With his idea and a material in mind, Jahnigen along with PopFoam set out to develop the One World Futbol. The plan was to design a ball that played like a soccer ball to replace the garbage-filled balls so often used by millions of children in impoverished areas around the world.
According to Jahnigen, what makes the One World Futbol nearly indestructible is that it is made from unique (proprietary) cross-linked, closed-cell foam that enables the ball to withstand a lot of abuse without wearing out.
"The wonderful thing about cross-linked, closed-cell foams are that they are very versatile and customizable and can be adapted to many different needs," he said.
However, the first set of balls made by the company, from a visual standpoint, were not "inspiring" as the inventor explained.
"The manufacturer had already warned us it wasn't likely that we could even make a ball out of this material. Each sample was distorted and misshapen, some looking more like eggs and pumpkins then a ball," Jahnigen explained.
Undeterred, he went ahead and bounced one of the balls on the ground to see what would happen.
"In that moment, all doubt and fear about our decision to pursue this idea evaporated," he said. "Those first prototypes actually bounced so much better than the rag balls or wads of trash, boxes, bottles, cans and the rocks that not just millions, but hundreds of millions of children use to play with every day. We were all excited and moved forward."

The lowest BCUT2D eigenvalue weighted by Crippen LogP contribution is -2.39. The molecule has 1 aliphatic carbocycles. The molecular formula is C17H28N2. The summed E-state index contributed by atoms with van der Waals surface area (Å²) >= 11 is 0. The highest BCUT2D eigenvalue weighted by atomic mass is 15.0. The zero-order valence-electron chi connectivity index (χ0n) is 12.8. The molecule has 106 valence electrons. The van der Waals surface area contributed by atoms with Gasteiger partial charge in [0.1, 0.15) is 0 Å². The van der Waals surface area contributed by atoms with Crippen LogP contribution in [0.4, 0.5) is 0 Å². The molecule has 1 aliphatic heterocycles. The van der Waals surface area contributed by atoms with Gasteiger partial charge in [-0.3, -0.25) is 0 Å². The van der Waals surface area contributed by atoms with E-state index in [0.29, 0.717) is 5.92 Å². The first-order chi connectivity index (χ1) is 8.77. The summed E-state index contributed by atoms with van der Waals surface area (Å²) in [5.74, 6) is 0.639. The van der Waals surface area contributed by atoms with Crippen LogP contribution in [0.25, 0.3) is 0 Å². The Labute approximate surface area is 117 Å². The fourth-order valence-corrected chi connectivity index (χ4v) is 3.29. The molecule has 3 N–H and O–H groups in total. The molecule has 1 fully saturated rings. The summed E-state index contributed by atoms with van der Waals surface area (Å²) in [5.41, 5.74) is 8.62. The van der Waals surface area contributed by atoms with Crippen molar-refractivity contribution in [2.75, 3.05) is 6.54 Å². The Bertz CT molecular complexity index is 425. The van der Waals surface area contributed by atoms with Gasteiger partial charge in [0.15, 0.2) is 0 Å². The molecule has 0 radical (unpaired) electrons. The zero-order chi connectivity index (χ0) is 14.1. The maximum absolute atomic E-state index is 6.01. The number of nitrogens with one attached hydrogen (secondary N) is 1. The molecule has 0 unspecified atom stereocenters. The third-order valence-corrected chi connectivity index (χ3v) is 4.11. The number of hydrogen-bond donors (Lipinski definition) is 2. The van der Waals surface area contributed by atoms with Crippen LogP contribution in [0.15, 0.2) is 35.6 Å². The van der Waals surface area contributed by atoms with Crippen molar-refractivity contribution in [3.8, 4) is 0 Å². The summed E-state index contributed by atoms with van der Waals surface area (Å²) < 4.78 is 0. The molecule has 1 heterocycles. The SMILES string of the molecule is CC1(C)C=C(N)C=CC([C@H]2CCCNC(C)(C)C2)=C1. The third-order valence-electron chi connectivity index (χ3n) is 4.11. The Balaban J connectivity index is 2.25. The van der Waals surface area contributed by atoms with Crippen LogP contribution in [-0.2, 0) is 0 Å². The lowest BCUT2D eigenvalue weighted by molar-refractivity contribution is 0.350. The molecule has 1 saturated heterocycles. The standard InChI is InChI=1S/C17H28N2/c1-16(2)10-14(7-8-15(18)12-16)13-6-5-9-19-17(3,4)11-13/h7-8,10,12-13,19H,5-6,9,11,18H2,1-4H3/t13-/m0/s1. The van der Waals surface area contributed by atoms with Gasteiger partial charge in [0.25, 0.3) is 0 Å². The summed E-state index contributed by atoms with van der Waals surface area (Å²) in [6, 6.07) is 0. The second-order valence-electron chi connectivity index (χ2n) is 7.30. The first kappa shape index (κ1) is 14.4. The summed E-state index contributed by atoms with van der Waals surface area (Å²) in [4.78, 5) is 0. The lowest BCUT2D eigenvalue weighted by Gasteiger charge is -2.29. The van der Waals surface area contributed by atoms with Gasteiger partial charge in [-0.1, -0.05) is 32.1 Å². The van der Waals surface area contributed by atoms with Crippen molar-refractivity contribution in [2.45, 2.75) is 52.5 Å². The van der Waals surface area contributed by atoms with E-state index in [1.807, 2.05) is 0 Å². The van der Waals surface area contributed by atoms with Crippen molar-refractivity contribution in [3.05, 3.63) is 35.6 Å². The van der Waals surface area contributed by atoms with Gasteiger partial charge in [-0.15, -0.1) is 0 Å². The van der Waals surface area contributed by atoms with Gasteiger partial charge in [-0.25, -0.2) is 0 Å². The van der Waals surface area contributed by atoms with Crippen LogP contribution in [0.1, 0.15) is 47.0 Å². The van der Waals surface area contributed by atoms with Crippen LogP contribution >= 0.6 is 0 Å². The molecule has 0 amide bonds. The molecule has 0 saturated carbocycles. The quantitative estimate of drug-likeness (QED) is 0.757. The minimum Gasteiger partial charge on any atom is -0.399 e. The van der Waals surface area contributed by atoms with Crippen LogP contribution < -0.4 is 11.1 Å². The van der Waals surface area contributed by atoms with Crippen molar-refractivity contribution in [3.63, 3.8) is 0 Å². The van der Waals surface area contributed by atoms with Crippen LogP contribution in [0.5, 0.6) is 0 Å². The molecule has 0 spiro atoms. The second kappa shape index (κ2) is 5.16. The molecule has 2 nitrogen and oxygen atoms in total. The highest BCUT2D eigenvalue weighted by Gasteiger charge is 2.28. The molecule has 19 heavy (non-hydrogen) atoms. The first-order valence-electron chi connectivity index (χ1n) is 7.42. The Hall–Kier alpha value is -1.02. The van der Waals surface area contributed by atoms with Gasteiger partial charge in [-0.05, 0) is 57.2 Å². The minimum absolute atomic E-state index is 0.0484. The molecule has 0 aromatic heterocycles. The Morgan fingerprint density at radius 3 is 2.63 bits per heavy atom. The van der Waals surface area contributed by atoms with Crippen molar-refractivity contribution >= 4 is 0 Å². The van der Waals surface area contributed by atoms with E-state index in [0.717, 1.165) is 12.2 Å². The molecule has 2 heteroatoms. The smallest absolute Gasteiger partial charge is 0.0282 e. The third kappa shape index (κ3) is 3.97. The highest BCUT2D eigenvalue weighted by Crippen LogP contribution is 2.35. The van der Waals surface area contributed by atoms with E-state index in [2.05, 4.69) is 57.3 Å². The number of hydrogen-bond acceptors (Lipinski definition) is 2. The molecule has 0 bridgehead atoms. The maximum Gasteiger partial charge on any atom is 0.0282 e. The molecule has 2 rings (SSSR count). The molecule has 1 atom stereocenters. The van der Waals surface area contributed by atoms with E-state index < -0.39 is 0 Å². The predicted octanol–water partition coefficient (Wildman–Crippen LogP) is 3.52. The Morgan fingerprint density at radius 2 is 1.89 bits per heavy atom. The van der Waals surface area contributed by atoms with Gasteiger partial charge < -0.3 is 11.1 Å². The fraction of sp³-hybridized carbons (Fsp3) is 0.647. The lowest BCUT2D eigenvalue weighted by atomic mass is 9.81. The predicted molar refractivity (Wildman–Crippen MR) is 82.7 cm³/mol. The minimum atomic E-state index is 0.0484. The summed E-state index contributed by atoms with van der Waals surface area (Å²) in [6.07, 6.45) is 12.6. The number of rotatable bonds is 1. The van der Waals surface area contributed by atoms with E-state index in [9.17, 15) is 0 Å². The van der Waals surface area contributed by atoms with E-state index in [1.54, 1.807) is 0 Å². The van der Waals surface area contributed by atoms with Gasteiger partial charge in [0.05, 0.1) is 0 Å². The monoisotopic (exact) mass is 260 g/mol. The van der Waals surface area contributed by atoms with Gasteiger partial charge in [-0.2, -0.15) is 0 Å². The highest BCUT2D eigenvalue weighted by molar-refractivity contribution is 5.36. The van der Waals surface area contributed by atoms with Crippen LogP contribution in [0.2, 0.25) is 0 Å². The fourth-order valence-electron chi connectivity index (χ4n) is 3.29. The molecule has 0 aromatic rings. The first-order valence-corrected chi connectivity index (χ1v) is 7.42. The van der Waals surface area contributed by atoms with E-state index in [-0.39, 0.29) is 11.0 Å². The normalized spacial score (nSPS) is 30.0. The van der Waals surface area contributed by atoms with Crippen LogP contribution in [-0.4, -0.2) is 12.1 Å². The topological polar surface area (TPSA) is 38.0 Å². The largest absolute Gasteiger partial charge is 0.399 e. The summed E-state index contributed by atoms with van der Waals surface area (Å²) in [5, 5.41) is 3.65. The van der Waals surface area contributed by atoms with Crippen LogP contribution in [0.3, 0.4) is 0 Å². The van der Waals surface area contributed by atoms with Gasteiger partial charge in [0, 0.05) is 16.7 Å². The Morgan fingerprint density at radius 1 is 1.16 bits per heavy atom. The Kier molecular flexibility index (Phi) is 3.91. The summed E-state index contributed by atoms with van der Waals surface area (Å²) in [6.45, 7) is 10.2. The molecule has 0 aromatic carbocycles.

Jahnigen added that it took 11 months of prototyping and testing for the first set of balls. Today, One World Futbol Project has developed the fifth generation of the One World Futbol.
One World Futbol Project sells the balls through their website in two methods. People can either purchase a ball that is then given to one of the organizations working with One World Futbol Project, or they can opt for the Buy One Give One (BOGO) offering. Through BOGO, supporters can purchase a One World Futbol for themselves, which triggers a donation of another ball to an organization working with children and youth in disadvantaged communities, using play and sport to foster social change.